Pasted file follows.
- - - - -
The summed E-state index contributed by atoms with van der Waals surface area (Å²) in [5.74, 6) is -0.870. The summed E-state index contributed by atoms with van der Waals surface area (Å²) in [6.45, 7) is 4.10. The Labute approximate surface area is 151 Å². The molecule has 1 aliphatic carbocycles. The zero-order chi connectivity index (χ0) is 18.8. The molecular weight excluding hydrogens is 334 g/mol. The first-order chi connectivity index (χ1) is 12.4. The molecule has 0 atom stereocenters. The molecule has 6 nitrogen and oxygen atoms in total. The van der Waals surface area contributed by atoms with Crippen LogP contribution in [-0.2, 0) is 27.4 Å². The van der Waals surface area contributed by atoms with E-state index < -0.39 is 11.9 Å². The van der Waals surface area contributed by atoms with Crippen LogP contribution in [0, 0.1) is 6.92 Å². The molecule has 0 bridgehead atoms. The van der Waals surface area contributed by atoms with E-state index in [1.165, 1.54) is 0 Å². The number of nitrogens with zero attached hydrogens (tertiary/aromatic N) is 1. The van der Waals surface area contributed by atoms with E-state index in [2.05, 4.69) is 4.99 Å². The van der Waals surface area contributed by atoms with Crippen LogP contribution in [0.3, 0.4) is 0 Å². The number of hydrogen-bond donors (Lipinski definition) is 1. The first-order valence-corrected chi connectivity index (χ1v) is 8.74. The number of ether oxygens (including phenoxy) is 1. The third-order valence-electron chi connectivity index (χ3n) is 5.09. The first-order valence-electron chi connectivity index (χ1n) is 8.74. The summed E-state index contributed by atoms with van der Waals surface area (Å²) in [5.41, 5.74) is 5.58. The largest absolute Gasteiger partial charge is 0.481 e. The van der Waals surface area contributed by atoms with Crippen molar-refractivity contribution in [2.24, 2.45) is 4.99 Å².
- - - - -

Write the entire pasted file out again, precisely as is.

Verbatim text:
The summed E-state index contributed by atoms with van der Waals surface area (Å²) in [5.74, 6) is -0.870. The summed E-state index contributed by atoms with van der Waals surface area (Å²) in [6.45, 7) is 4.10. The Labute approximate surface area is 151 Å². The molecule has 1 aliphatic carbocycles. The zero-order chi connectivity index (χ0) is 18.8. The molecular weight excluding hydrogens is 334 g/mol. The first-order chi connectivity index (χ1) is 12.4. The molecule has 0 atom stereocenters. The molecule has 6 nitrogen and oxygen atoms in total. The van der Waals surface area contributed by atoms with Crippen LogP contribution in [-0.2, 0) is 27.4 Å². The van der Waals surface area contributed by atoms with E-state index < -0.39 is 11.9 Å². The van der Waals surface area contributed by atoms with Crippen LogP contribution in [0, 0.1) is 6.92 Å². The molecule has 0 bridgehead atoms. The van der Waals surface area contributed by atoms with E-state index in [1.165, 1.54) is 0 Å². The number of nitrogens with zero attached hydrogens (tertiary/aromatic N) is 1. The van der Waals surface area contributed by atoms with E-state index in [2.05, 4.69) is 4.99 Å². The van der Waals surface area contributed by atoms with Crippen LogP contribution in [0.3, 0.4) is 0 Å². The number of hydrogen-bond donors (Lipinski definition) is 1. The first-order valence-corrected chi connectivity index (χ1v) is 8.74. The number of ether oxygens (including phenoxy) is 1. The third-order valence-electron chi connectivity index (χ3n) is 5.09. The first-order valence-electron chi connectivity index (χ1n) is 8.74. The summed E-state index contributed by atoms with van der Waals surface area (Å²) in [5.41, 5.74) is 5.58. The largest absolute Gasteiger partial charge is 0.481 e. The van der Waals surface area contributed by atoms with Crippen molar-refractivity contribution in [2.24, 2.45) is 4.99 Å².